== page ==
Right after college, I felt way too young and inexperienced to be a high school teacher, so I worked in foster care for a year, while coaching at Pioneer. My job was to help with the transition when kids went back home and were reunified with biological families. I worked with schools to make sure the youngster was integrating back to their school. This became a passion…to work with students who had struggles and needed support to be successful. I needed a master’s degree in special education to become a teacher consultant, so once I completed that process, I started my career in Ypsilanti and then when a position at Pioneer opened up in the special education department, Lorin Cartwright (retired Pioneer AD) contacted me and the rest is history.
As special educators at Pioneer, we try to work as a team to provide a continuum of supports and services to empower students to be successful. We facilitate Individual Education Plans and then follow up with students and staff to assess supports and progress. Every day is different…conducting IEP’s, providing academic supports, motivating and goal setting, testing students, supporting general ed classrooms, meeting with students, parents, counselors to problem solve, working with admin, teachers, or ancillary staff. Never a dull moment!
What’s it like to coach at Pioneer?
We have a great field hockey tradition at Pioneer! We have a culture of passion for hard work, team, and love of the game. The traditions established and the support of our alum base is heartwarming and truly special. We had our 40th reunion for field hockey this fall. We had more than 50 alum from all over the country, all three head coaches, many assistant coaches, and all decades were well represented. We had an alumni game under the lights, coached by current athletes, refereed by current athletes, and cheerleaders were current athletes. Many former PFH athletes have played in college, so there was no lack of skill or competitive spirit. The score was 3-2—Pioneer. .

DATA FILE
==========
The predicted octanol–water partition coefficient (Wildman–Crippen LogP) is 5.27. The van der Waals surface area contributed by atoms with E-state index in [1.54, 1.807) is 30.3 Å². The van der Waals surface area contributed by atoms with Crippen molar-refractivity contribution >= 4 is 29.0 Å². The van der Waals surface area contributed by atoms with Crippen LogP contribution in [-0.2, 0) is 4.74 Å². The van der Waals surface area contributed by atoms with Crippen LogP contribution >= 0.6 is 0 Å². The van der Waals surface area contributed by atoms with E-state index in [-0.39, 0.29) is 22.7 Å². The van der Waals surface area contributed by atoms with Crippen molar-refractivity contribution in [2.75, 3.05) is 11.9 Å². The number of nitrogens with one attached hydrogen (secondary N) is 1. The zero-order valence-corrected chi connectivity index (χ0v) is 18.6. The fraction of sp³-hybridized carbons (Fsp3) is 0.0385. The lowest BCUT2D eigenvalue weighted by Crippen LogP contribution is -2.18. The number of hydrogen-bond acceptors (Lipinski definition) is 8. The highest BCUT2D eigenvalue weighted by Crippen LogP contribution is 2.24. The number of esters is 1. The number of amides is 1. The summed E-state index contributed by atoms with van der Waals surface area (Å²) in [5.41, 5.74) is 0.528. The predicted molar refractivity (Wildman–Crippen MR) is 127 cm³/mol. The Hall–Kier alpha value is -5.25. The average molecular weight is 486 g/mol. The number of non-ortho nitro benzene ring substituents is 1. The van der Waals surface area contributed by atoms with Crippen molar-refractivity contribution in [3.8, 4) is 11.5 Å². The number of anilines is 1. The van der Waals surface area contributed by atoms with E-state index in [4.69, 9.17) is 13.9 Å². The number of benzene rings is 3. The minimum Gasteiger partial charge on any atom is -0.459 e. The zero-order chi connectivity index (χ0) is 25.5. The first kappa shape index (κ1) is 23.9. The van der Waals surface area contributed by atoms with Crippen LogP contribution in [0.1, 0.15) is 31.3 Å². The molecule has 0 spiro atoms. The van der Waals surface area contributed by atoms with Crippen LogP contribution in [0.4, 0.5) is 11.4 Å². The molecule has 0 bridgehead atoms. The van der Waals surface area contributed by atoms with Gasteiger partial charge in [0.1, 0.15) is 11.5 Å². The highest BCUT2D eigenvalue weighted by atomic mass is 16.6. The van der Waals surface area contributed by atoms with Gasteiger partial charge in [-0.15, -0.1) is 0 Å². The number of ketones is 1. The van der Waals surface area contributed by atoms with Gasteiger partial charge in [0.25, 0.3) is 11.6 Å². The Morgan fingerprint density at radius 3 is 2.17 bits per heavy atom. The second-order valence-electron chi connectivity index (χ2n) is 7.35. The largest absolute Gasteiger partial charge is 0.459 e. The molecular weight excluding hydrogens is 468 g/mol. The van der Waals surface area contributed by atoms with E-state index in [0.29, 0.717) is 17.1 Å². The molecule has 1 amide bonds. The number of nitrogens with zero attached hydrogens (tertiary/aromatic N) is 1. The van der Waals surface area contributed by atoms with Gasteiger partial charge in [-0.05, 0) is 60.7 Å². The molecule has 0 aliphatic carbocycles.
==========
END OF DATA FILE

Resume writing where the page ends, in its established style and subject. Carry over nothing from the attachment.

This sense of family and respect for being part of something bigger than yourself is important for young women. They know they are valued and have 40 years’ worth of teammates to count on at any given moment.
It’s important to thank our athletic director, department, staff, coaches from other teams for always supporting our program and believing in us…win, lose, or draw. It’s unique to have this many athletes, teams, and coaches to have this type of pride and respect for each other.
How do you recharge and spend your summer?
I love the outdoors and being active. We have a family cabin in Canada (my grandparents were Canadian), so I get to spend some time watching sunsets on the beach of beautiful Lake Huron, often with a fire and some relatives making good fun of Americans. My dog is usually close by looking for s’ mores.
I’m part of a running team. Our big event is “Dances with Dirt,” which includes 60 miles of relay running through swamps, streams, trails, poison ivy. Oh, and then there’s goat yoga. Love that. And later this winter, back to the mountains in Vermont with my person and dear friends to hike Mount Mansfield. We’ll hike all day to the top where we’ll share some gorp, cheer, and breathe in the beauty of friendship and this natural treasure.
As my Irish grandmother used to say: “One life whether you laugh or cry.” Although there are tears along this journey, I do try to laugh a bit more.